According to a new study that focused on how different birth control methods may be related to the risk of developing gestational diabetes, those who were on hormonal birth control increased their risk of it by 40 percent.

The correlation of Gestational Diabetes Mellitus or GDM and hormonal contraceptives was found by health researchers by analyzing data from 2,741 pregnancies. They collected the data for two surveys in 2007 and 2008 by the Pregnancy Risk Assessment Monitoring System (PRAMS).

The research was done in New York City and 40 other states, representing around 78 percent of live births in all of the United States. The study monitored the experiences of first time mothers prior, during and post pregnancy. The women were asked to answer questions on any history of GDM and their birth control use before and after pregnancy such as vasectomy, tubal ligation, condoms, birth control pills, contraceptive patches, injections, cervical ring, diaphragm, intrauterine device, withdrawal, rhythm method or any other method. The study also accounted for factors such as race, education, income level, prenatal care level and quality and marital status.

The researchers found that women who used hormonal contraception were 1.4 times more at risk of developing gestational diabetes. There is also evidence that other factors may be linked to GDM, including weight and age. Women who were 30 years old and above were 1.5 times more likely to develop gestational diabetes than those who were younger than 20 years. Women who were obese or overweight prior to their pregnancies had a 3.04 higher risk to GDM than those of average weight.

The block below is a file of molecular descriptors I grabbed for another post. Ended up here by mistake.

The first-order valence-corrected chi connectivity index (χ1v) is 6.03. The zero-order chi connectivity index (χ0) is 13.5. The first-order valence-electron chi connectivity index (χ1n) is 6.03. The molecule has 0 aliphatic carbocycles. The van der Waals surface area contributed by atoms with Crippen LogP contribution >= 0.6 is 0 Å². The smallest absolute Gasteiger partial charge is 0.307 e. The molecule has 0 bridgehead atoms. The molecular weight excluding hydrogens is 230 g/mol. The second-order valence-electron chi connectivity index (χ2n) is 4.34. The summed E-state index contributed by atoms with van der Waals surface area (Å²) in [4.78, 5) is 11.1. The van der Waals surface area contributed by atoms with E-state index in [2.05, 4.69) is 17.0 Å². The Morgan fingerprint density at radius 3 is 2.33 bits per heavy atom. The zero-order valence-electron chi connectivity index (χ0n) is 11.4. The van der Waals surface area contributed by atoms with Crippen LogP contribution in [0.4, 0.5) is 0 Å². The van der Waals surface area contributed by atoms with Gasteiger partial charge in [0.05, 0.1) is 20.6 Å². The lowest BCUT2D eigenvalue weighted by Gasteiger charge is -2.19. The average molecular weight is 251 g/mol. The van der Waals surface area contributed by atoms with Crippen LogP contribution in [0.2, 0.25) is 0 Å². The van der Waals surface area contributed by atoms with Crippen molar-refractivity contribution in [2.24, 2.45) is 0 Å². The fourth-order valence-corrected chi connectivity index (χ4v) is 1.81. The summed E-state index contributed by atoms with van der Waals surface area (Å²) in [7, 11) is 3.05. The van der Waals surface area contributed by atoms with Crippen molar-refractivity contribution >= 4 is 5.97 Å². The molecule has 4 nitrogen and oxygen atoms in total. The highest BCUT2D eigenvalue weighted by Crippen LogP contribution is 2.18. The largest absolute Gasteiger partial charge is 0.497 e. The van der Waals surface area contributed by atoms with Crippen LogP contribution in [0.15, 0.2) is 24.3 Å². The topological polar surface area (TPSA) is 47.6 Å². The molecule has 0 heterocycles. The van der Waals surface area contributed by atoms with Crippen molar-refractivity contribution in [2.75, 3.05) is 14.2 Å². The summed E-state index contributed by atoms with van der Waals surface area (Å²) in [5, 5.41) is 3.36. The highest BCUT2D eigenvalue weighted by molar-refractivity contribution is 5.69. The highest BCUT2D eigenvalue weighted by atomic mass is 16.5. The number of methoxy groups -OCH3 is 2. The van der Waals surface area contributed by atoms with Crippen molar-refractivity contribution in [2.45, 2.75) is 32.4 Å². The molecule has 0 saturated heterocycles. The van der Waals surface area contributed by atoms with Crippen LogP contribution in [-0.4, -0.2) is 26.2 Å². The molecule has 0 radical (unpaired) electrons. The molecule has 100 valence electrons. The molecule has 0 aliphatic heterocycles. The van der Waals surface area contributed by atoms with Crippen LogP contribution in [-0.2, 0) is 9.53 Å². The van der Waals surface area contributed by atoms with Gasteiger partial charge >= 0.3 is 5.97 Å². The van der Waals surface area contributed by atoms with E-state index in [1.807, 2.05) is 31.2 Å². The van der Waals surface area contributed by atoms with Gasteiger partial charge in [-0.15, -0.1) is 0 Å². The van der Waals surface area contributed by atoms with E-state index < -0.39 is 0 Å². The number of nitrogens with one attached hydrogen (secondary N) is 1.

"Gestational diabetes is a potentially serious condition that affects many pregnancies. The significant potential complications of diabetes in pregnancy was in large part responsible for the now universal recommendation that all pregnant women be tested for diabetes at approximately 28 weeks, earlier if certain high risk categories exist," Birth and Women's Care OB-GYN Andre Hall, MD from Fayetteville, North Carolina said.

However, the study has its limits with missing information on how contraception questions were worded and the exact duration and timing of the contraception use. Further investigation is needed before new medical recommendations can be given.

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